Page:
Brian Schneider walks up to the yellow Victorian-style house in the Laureldale section of Hamilton Township. Armed with a photo identification tag, laptop computer and measuring tape, he knocks on the stranger's door, hoping that the owner will let him in.
Schneider, vice president of Professional Property Appraisers, is one of seven workers who have been going around the township doing site inspections on hundreds of homes, small businesses and other properties as part of a municipal-wide revaluation.
The township is undergoing a $1 million revaluation, following a 2007 order to do so by the state Division of Taxation because the township's true market values dipped to about 49 percent. An accurate valuation would be at 100 percent.
Revaluations are done periodically to ensure that the tax rate is equitably spread among all property owners, Tax Assessor Gerry Mead said. Hamilton Township's last revaluation was in 1993.
All evaluations should be completed by fall, property owners will get their new valuation letters in the mail in November and everything will be on the tax list by January 2011, Mead said. He noted that property owners will have the opportunity to discuss the results with the revaluation company before they are finalized, and owners can contest their assessments before the county Board of Taxation by May 1, 2011.
The reassessment of the township's 29 largest stores, malls and other businesses by Sockler Realty Services Group, of Ewing, is about 75 percent complete, Mead said. Professional Property Appraiser, of Delran, Burlington County, is handling the reassessment of 260 commercial, 8,400 residential, 5,200 vacant and 4,500 tax-exempt properties.
Schneider said the site inspections for all of the smaller businesses and the tax-exempt properties have been completed and now they are analyzing the data. As of May, about 4,763 residential properties had been inspected and 3,843 vacant lots had been reviewed and inspected.
All residential properties north of Route 50 have been inspected and Schneider said the appraisers are now heading toward the parts closer to Egg Harbor Township. Mead and Schneider said they have not received any complaints about the inspection process.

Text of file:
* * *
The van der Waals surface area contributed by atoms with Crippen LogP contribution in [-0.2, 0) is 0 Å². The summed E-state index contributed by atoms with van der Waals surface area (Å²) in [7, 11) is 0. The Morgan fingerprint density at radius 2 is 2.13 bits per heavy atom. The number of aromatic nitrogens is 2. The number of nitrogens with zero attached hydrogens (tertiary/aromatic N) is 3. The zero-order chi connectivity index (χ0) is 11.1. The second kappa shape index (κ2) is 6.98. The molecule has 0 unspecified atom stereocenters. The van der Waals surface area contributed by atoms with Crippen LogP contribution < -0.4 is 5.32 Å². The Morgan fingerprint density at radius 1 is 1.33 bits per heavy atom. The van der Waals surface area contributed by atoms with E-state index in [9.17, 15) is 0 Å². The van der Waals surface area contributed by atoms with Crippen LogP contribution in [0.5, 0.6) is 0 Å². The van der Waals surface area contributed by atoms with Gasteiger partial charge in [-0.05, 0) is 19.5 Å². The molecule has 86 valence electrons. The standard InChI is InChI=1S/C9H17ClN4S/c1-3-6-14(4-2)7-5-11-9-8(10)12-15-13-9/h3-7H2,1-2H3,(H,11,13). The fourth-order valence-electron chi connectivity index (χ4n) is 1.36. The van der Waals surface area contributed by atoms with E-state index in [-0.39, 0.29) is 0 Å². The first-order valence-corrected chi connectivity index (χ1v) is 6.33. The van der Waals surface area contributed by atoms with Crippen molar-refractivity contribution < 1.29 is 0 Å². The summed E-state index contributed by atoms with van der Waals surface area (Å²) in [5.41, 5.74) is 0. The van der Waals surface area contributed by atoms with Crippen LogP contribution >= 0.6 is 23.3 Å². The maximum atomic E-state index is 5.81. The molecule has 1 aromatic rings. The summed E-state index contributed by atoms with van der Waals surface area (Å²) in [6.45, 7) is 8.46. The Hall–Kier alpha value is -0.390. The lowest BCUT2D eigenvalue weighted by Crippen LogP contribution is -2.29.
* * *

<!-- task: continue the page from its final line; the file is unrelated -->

In general, Schneider said, an appraiser will make three attempts to do an inside inspection of a site, which usually takes 20 to 30 minutes and consists of checking and counting up the rooms of a house and measuring its square footage. Property owners have the option to deny the inspectors entry and the evaluation can be done by using other property records, but Schneider said "it behooves us to get in the property so they don't get assessed for things we assume they have - like a finished basement or a bathroom."
"There's a lot of myths out there. They think we're the Grim Reaper with a tape measure," Schneider said about the job. "Once we've done everything, really it's not a big deal."
Two other popular revaluation misconceptions are that everyone will pay more taxes and that people should use their current tax rate with the new assessment, Meade said. In general, some residents will see an increase in assessment while others will see a decrease or stay the same. Meade added that a new tax rate will be calculated once the revaluation is done.
Robert Young, a township resident whose Landford Court home was inspected in mid-June, said in a phone interview that his evaluator was fair and pleasant during the visit.
Young, a 59-year-old retired teacher, said the larger issue in his mind was taxes, especially given the poor economy. Young said he paid $5,000 in taxes last year, and he feared his assessment could become higher.
"If the result is higher taxes, I'm not for that," he said. "For new couples just moving in and trying to get started, and those on fixed incomes, paying more taxes is not nice or very good, not at this particular time."
Kelly Sparks - the owner of that yellow house - let Schneider in for the inspection and said he was very unobtrusive and professional.
Sparks, a 46-year-old river pilot, said she was a little nervous about the revaluation because she was afraid her taxes - currently $8,800 per year - might increase. She also noted that her house, which was built in 2005, is up for sale and she plans to relocate to another part of the township.
Despite her concerns, Sparks said she loves living in Hamilton Township because of its convenient location and good municipal services.
"Taxes never go down. People are moving in and we get businesses coming in and your tax hike is not going to go down," she said. "It is what it is."
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To learn more
To find out more about the Hamilton Township revaluation, visit the FAQ section on the township website: www.townshipofhamilton.org
People who have not responded to callback cards from Professional Property Appraisers should call 1-866-957-1388.